"Arthritis" describes many different diseases that cause tenderness, pain, swelling, and joint stiffness. With osteoarthritis, the most common form of arthritis, the cartilage around the joint wears out, causing the bones in the joint to rub together, creating inflammation and pain. Most forms of arthritis can occur in any joint, including spine joints. Osteoarthritis of the spine can lead to lost flexibility, bone spurs (osteophytes), irritated nerves, spinal stenosis, and sciatica. The terms spondylosis or degenerative joint disease are used interchangeably with osteoarthritis.

Ankylosing spondylitis (AS) is a type of arthritis that primarily affects the back (spine) and produces pain and stiffness.

People who have spinal osteoarthritis or degenerative disc disease are more likely to develop bone spurs on their spines.

Bone spurs represent an enlargement of the bony structure and are a sign of spinal degeneration (aging). Over the age of 60, bone spurs are quite common.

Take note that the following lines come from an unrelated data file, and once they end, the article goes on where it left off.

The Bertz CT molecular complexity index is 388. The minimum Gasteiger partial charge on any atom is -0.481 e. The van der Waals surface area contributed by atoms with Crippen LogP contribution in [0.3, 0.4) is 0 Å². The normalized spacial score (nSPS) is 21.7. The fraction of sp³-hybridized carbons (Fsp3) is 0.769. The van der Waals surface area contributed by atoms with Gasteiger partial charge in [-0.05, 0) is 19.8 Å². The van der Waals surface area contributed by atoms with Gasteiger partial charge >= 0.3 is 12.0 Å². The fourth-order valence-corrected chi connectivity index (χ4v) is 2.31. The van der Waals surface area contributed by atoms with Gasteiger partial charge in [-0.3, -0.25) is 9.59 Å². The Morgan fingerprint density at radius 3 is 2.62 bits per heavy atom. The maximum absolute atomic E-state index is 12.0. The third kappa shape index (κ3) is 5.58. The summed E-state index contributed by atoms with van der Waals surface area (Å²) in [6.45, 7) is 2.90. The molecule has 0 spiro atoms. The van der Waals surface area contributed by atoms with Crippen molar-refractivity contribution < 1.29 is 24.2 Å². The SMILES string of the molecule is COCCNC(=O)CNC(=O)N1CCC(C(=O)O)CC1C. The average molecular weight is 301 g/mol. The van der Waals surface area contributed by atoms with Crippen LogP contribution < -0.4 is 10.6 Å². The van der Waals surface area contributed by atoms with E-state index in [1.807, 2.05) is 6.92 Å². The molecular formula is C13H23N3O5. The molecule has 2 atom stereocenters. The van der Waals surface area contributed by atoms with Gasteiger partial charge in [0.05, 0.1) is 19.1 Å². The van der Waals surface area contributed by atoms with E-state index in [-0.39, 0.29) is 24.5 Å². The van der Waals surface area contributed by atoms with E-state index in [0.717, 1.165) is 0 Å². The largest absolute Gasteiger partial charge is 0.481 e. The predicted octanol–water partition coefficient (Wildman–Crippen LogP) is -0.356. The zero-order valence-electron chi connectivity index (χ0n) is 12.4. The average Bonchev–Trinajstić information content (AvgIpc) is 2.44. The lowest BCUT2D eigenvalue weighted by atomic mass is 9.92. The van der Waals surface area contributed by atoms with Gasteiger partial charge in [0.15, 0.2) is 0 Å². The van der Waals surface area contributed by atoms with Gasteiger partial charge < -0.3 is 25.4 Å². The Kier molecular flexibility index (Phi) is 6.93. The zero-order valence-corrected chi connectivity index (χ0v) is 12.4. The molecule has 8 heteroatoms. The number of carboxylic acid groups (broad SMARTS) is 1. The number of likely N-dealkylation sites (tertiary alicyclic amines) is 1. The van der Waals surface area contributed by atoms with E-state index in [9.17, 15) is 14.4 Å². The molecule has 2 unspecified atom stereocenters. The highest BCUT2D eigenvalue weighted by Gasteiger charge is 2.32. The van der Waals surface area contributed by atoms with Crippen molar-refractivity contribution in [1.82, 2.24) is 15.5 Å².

Over time, the lumbar facets may degenerate, become weak, or be subject to repetitive trauma, causing them to become a significant source of lower back pain.

Neck osteoarthritis (sometimes referred to as cervical spondylosis) is a condition where pain in the neck or shoulder usually gets worse as the day goes on and gets better with rest.

Explore common conditions that cause bone spurs (i.e. osteoarthritis) and common symptoms (i.e. radiating pain in the shoulders).

Learn about the common tests for diagnosing bone spurs including EMG, radiographs, and CT scans.

The medical diagnosis for spinal osteoarthritis usually includes a discussion of symptoms, a detailed medical history, and a physical exam.

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